Love in the open hand, no thing but that,
Ungemmed, unhidden, wishing not to hurt,
As one should bring you cowslips in a hat
Swung from the hand, or apples in her skirt,
I bring you, calling out as children do:
"Look what I have!--And these are all for you."
Edna St. Vincent Millay, ll. 9-14, Sonnet xi, Fatal Interview
It's teacher gift season, since today was the last day of school. When I was in grammar school there was an explicit school rule against giving gifts to teachers, and only a few bold mothers flouted it. My mother disdained breaking this rule, but always had a luncheon party for my teachers because they were all her friends anyway (she taught in the same district). My mother comes to this issue from a complicated background (and thus so do I): my great-grandmother became a Jehovah's witness late in life, and because she lived with my mother and grandmother, her religion (and refusal to celebrate holidays or birthdays and exchange gifts) exerted a chilling effect on the household. My mother had one birthday party, her sixth; and she's weird about holidays and presents.
All this to say I don't know how many of my issues with gift-giving stem from that and how many are valid--although anecdotal evidence indicates I'm far from alone in my feelings. To wit: I hate feeling obligated to give presents. I hate feeling like presents have to cost a certain amount of money. I love picking out presents for people, and I hate watching people open presents I have selected, because I'm so afraid they will be disappointed--not just by the cash value, but also by what the present seems to say about them. I love receiving presents and I hate opening them in front of the givers because I fear that I will be disappointed (never in the cash value, but maybe sometimes in what they represent) and it will show on my face despite my best efforts.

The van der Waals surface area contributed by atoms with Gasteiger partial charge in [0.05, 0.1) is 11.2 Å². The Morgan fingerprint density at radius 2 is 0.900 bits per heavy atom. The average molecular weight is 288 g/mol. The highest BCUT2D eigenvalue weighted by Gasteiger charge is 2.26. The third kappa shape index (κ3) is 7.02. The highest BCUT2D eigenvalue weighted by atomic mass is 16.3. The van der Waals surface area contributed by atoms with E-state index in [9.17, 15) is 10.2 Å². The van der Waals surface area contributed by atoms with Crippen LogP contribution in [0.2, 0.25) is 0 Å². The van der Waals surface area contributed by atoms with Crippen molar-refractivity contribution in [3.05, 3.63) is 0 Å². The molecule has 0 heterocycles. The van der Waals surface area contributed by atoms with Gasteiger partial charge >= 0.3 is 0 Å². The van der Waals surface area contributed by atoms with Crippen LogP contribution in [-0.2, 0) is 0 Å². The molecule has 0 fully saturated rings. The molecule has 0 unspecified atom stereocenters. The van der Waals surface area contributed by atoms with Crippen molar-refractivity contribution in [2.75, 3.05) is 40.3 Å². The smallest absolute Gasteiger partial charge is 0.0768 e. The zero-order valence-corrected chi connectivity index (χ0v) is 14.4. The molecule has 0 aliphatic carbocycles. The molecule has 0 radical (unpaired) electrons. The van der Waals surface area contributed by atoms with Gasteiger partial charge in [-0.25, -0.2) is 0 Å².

Most people give the teachers gift cards, and I understand the desire to spare them more tchotchkes, but I hate hate hate giving anyone a present that has its monetary value literally written on it. And frankly, I don't know how other families can afford the amounts they hand out. So I had what I thought was a pretty good idea: I bought (at Burlington Coat Factory, which has the best accessory department among discount stores) packable sun hats and tied coordinating scarves around the crowns, put them in also-coordinating dollar store gift bags. S. came home reporting how her teachers Miss R. and Mrs. D. had oohed and aahed over their hats, the colors, the usefulness, etc. Raly said that his teacher Miss O. loved hers and had modeled it for the class. So then I asked, "Did Mrs. S. and Mrs. W. open theirs?"
"Yes." Beat. I couldn't help laughing. I guess three out of five isn't bad.